From the 4th day of March, 1789, to the 30th of June, 1861, the entire expenditures of the government were seventeen hundred millions of dollars. During that period we were engaged in wars with Great Britain and Mexico, and were involved in hostilities with powerful Indian tribes; Louisiana was purchased from France at cost of fifteen millions of dollars; Florida was ceded to us by Spain for five millions; California was acquired from Mexico for fifteen millions, and the territory of New Mexico was obtained from Texas for the sum of ten millions. Early in 1861 the war of the rebellion commenced; and from the 1st of July of that year to the 30th of June, 1865, the public expenditures reached the enormous aggregate of thirty-three hundred millions. Three years of peace have intervened, and during that time the disbursements of the government have successively been five hundred and twenty millions, three hundred and forty-six millions, and three hundred and ninety-three millions. Adding to these amounts three hundred and seventy-two millions, estimated as necessary for the fiscal year ending the 30th of June, 1869, we obtain a total expenditure of sixteen hundred millions of dollars during the four years immediately succeeding the war, or nearly as much as was expended during the seventy-two years that preceded the rebellion, and embraced the extraordinary expenditures already named.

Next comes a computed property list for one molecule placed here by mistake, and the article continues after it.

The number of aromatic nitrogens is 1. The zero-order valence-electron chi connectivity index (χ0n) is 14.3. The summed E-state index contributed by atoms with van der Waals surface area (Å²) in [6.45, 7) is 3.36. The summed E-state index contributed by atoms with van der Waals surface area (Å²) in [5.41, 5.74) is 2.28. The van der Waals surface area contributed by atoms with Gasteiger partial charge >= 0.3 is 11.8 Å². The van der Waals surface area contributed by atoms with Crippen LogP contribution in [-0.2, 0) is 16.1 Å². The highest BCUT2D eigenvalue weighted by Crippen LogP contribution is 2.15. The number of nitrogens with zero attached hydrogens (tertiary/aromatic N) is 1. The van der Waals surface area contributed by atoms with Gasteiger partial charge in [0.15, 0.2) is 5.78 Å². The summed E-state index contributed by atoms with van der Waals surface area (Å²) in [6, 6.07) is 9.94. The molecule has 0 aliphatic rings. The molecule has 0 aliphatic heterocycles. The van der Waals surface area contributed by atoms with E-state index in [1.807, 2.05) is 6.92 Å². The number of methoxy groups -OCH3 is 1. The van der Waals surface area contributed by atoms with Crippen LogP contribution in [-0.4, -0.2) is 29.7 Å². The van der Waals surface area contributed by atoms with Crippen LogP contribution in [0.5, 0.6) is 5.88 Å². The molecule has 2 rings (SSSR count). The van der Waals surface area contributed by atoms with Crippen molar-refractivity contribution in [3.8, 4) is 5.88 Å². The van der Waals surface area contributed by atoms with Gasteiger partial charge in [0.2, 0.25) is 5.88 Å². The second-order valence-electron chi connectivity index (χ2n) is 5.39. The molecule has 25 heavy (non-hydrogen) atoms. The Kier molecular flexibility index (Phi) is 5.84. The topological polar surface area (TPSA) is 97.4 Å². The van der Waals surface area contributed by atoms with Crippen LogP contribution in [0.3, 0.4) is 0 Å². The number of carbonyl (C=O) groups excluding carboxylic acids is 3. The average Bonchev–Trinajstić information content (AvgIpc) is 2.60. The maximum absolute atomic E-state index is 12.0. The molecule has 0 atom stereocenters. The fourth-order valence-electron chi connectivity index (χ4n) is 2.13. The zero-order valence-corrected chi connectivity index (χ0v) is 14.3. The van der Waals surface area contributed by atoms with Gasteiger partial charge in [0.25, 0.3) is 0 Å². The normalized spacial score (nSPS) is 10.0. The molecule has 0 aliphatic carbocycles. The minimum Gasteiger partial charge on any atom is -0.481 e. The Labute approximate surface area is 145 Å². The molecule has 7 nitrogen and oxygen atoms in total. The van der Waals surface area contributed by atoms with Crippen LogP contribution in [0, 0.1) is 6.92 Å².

These startling facts clearly illustrate the necessity of retrenchment in all branches of the public service. Abuses which were tolerated during the war for the preservation of the nation will not be endured by the people, now that profound peace prevails. The receipts from internal revenues and customs have, during the past three years, gradually diminished, and the continuance of useless and extravagant expenditures will involve us in national bankruptcy, or else make inevitable an increase of taxes, already too onerous and in many respects obnoxious on account of their inquisitorial character. One hundred millions annually are expended for the military force, a large portion of which is employed in the execution of laws both unnecessary and unconstitutional; one hundred and fifty millions are required each year to pay the interest on the public debt; an army of tax-gatherers impoverishes the nation; and